Intravenous pyelogram (IVP) is a good imaging technique to predict intrinsic forms of ureteral endometriosis. IVP also helps to evaluate ureter structure after treatment.

Transabdominal ultrasonography can help visualize ureter structure and obstruction in the pelvic region. It can also help see other potential sites of endometriosis lesions in the pelvis. When combined with transvaginal ultrasonography, it is possible to visualize the region from the anterior parametrium (the connective tissue that surrounds the uterus separating the cervix from the bladder) to the renal pelvis (upper end of the ureter).

Laparoscopic excision surgery followed by histological examination is the gold standard for confirming endometriosis in the urinary tract. The presence of other urinary tract infections and neoplasms (tumors) are excluded before confirming ureteral endometriosis.

Treatment

The aim of ureteral endometriosis treatment is to remove endometriosis lesions in the urinary tract and preserve renal function. In cases of mild ureteral endometriosis, medical management with GnRH analogs, combined oral contraceptives, progestin, and aromatase inhibitors may help. However, this is not recommended if disease progression or recurrence is expected in which case surgical methods are the best option.

Also, medical treatment alone cannot revert the fibrosis resulting from ureteral endometriosis that leads to ureter obstruction. Therefore, surgical intervention is usually necessary for both intrinsic and extrinsic forms of ureteral endometriosis.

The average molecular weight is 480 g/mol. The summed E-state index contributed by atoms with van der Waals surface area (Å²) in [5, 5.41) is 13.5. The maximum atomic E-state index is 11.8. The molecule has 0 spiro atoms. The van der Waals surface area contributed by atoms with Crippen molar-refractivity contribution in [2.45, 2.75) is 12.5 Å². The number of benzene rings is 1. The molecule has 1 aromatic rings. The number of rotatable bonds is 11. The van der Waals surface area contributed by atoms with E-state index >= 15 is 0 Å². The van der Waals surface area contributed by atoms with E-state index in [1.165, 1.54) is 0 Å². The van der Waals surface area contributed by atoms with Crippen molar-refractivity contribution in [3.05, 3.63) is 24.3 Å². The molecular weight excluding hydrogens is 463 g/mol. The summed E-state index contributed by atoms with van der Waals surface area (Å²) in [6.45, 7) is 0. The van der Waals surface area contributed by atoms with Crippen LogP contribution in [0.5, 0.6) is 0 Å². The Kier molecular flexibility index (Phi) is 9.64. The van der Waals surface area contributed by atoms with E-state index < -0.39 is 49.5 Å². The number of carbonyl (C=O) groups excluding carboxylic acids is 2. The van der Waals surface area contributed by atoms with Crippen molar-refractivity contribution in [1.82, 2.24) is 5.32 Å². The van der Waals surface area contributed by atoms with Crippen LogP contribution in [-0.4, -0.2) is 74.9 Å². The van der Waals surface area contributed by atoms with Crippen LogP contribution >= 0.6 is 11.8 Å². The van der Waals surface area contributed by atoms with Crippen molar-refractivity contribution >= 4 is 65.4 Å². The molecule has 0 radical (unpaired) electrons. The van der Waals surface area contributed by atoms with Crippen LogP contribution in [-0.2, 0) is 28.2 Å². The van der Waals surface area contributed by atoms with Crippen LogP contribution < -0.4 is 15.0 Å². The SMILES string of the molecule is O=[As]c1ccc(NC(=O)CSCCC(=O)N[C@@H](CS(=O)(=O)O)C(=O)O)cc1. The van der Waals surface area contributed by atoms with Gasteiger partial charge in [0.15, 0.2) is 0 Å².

The kidney can be preserved if it still has a greater than 10% glomerular filtration rate (GFR). GFR is a measure of how much blood passes through the kidney’s glomeruli (structures in the nephron that filter blood) per minute. A less than 10% GFR may mean that the kidney needs to be removed (nephrectomy).

Prior to any surgical procedure (as long as there is no complete ureteral obstruction), ureterolysis is performed to free the ureter from any pressure to avoid injury. The actual surgical procedure and anatomical corrections involved thereafter depend on the extent of damage, segment of the ureter involved, and renal function.

Dr. Seckin’s team is able to isolate and remove all forms of endometriosis, including the deep infiltrating forms in the ureter, using laparoscopic excision surgery for lasting relief. Using a patented Aqua Blue Contrast dye to easily identify endometriosis lesions combined with “cold excision” Dr. Seckin and his team minimize scarring compared to any of the other disease management methods.

Ready for a Consultation?

Our endometriosis specialists are dedicated to providing patients with expert care. Whether you have been diagnosed or are looking to find a doctor, they are ready to help.

Our office is located on 872 Fifth Avenue New York, NY 10065.
You may call us at (212) 988-1444 or have your case reviewed by clicking here.

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Disclaimer: The information offered on the website is intended to educate users on health care and medical issues related to endometriosis. Any information presented should not be considered or used as a substitute for, medical advice, diagnosis, or treatment. You should always talk to your health care provider for specific questions regarding personal health or medical conditions.